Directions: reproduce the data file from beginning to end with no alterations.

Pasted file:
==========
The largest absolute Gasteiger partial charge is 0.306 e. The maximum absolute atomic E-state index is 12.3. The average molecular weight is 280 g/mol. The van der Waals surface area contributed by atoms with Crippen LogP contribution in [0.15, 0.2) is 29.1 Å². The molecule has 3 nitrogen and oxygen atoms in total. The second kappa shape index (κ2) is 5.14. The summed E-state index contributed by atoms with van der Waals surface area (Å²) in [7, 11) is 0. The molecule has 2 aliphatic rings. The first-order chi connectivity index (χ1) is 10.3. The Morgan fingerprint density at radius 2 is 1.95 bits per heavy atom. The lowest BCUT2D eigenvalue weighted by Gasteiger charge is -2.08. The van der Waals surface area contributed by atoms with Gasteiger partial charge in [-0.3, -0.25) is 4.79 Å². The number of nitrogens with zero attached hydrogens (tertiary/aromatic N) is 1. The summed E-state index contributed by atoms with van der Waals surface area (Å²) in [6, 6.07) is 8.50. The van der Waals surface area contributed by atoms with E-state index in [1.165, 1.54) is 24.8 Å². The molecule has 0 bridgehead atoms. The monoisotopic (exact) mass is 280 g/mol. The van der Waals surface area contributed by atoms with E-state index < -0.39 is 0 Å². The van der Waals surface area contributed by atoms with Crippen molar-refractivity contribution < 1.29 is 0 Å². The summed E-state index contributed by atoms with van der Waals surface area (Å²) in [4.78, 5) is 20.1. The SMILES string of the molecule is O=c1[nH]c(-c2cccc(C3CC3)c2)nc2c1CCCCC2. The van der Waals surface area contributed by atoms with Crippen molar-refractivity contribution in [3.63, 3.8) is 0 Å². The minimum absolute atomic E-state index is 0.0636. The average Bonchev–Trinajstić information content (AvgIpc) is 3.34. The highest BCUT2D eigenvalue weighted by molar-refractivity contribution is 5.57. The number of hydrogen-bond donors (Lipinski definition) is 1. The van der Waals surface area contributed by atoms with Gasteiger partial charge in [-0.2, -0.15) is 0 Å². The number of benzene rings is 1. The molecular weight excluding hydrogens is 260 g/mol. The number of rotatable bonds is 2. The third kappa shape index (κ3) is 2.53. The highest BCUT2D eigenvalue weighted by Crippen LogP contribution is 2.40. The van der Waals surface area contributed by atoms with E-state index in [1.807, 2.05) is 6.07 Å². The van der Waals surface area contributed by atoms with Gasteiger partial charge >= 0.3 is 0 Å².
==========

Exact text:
The largest absolute Gasteiger partial charge is 0.306 e. The maximum absolute atomic E-state index is 12.3. The average molecular weight is 280 g/mol. The van der Waals surface area contributed by atoms with Crippen LogP contribution in [0.15, 0.2) is 29.1 Å². The molecule has 3 nitrogen and oxygen atoms in total. The second kappa shape index (κ2) is 5.14. The summed E-state index contributed by atoms with van der Waals surface area (Å²) in [7, 11) is 0. The molecule has 2 aliphatic rings. The first-order chi connectivity index (χ1) is 10.3. The Morgan fingerprint density at radius 2 is 1.95 bits per heavy atom. The lowest BCUT2D eigenvalue weighted by Gasteiger charge is -2.08. The van der Waals surface area contributed by atoms with Gasteiger partial charge in [-0.3, -0.25) is 4.79 Å². The number of nitrogens with zero attached hydrogens (tertiary/aromatic N) is 1. The summed E-state index contributed by atoms with van der Waals surface area (Å²) in [6, 6.07) is 8.50. The van der Waals surface area contributed by atoms with E-state index in [1.165, 1.54) is 24.8 Å². The molecule has 0 bridgehead atoms. The monoisotopic (exact) mass is 280 g/mol. The van der Waals surface area contributed by atoms with E-state index < -0.39 is 0 Å². The van der Waals surface area contributed by atoms with Crippen molar-refractivity contribution < 1.29 is 0 Å². The summed E-state index contributed by atoms with van der Waals surface area (Å²) in [4.78, 5) is 20.1. The SMILES string of the molecule is O=c1[nH]c(-c2cccc(C3CC3)c2)nc2c1CCCCC2. The van der Waals surface area contributed by atoms with Crippen molar-refractivity contribution in [3.63, 3.8) is 0 Å². The minimum absolute atomic E-state index is 0.0636. The average Bonchev–Trinajstić information content (AvgIpc) is 3.34. The highest BCUT2D eigenvalue weighted by molar-refractivity contribution is 5.57. The number of hydrogen-bond donors (Lipinski definition) is 1. The van der Waals surface area contributed by atoms with Gasteiger partial charge in [-0.2, -0.15) is 0 Å². The number of benzene rings is 1. The molecular weight excluding hydrogens is 260 g/mol. The number of rotatable bonds is 2. The third kappa shape index (κ3) is 2.53. The highest BCUT2D eigenvalue weighted by Crippen LogP contribution is 2.40. The van der Waals surface area contributed by atoms with E-state index in [1.807, 2.05) is 6.07 Å². The van der Waals surface area contributed by atoms with Gasteiger partial charge >= 0.3 is 0 Å².